(SwStr: t. 59)
Cotton Plant, built at Rochester, Pa., in 1859, was used by the Confederate Army as a transport and supply boat in the Tallahatchie and Yazoo Rivers during 1862-63. During the expedition of the Union Mississippi Squadron into the Yazoo, and consequent destruction of the fleet and Navy Yard at Yazoo City there in May 1863, Cotton Plant was one of four that escaped into the Tallahatchie. Two months later she was ordered burned by the Confederate Army command to prevent capture.
(StwStr: t. 85; l. 107'; b. 18.9'; dr. 4.5')
Cotton Plant, sometimes referred to as Cotton Planter, was built at Philadelphia, Pa., in 1860 and reportedly carried troops in the Pamlico River as early as September 1861. She sailed with CSS Albemarle when that ironclad ram attacked Union forces at Plymouth, N.C., sank Southfield and drove off Miami, Ceres and White-head 18-19 April 1864. On 5 May 1864 she steamed as convoy to Albemarle from the Roanoke River en route to Alligator River. The convoy was engaged by ships of the North Atlantic Blockading Squadron but both the ram and Cotton Plant with several launches in tow escaped into the Roanoke River.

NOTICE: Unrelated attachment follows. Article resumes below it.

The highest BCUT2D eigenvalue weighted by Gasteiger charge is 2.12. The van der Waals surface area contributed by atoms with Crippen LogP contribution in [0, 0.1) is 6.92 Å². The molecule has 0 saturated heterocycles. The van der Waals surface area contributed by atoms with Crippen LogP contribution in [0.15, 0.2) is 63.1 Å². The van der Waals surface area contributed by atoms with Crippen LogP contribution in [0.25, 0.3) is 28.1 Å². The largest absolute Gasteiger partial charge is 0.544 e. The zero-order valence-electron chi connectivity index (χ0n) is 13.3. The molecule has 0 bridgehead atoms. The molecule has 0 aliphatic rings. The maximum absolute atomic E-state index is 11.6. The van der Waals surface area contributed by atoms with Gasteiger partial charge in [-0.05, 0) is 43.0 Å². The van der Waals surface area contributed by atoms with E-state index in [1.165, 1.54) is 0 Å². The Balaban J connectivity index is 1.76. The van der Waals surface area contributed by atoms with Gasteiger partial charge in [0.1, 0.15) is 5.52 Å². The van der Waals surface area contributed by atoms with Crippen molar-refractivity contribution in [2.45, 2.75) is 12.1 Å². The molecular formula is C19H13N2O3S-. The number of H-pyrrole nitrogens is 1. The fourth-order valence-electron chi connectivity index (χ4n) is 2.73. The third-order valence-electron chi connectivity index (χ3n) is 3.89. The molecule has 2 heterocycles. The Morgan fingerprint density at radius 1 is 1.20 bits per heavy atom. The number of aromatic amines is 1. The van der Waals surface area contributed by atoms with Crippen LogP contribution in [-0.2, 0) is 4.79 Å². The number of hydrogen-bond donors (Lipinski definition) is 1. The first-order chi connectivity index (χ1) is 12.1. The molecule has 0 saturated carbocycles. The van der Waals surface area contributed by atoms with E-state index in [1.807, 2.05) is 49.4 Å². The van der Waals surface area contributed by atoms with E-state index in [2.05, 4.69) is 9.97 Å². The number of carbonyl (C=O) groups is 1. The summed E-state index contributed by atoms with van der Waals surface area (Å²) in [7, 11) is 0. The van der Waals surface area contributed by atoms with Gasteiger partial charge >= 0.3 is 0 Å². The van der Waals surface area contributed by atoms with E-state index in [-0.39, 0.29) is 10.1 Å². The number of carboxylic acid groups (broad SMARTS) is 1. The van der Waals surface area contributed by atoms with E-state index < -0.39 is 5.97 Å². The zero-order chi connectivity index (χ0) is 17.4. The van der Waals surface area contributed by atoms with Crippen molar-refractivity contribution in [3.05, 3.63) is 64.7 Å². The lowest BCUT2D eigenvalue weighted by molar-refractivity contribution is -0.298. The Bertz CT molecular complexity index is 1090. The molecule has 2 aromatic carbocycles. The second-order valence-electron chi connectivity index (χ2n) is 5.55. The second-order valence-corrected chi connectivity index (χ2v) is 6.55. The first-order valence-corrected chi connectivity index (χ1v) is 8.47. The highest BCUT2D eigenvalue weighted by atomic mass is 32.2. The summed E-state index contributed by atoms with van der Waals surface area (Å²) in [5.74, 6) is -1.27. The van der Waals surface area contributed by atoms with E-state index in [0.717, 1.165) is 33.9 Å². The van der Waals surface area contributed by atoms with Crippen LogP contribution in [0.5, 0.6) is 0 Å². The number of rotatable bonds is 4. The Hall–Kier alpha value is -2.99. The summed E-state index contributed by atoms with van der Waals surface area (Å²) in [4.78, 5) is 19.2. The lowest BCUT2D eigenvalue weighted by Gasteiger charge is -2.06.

In May 1865 Cotton Plant was surrendered to Union officials near Halifax, N.C., by parties claiming that she had been appropriated by Confederate authorities. Ownership was adjudicated at Plymouth and she was turned over to the U.S. Treasury purchasing agent to transport cotton and provisions. She was later delivered to the U.S. Navy at Norfolk.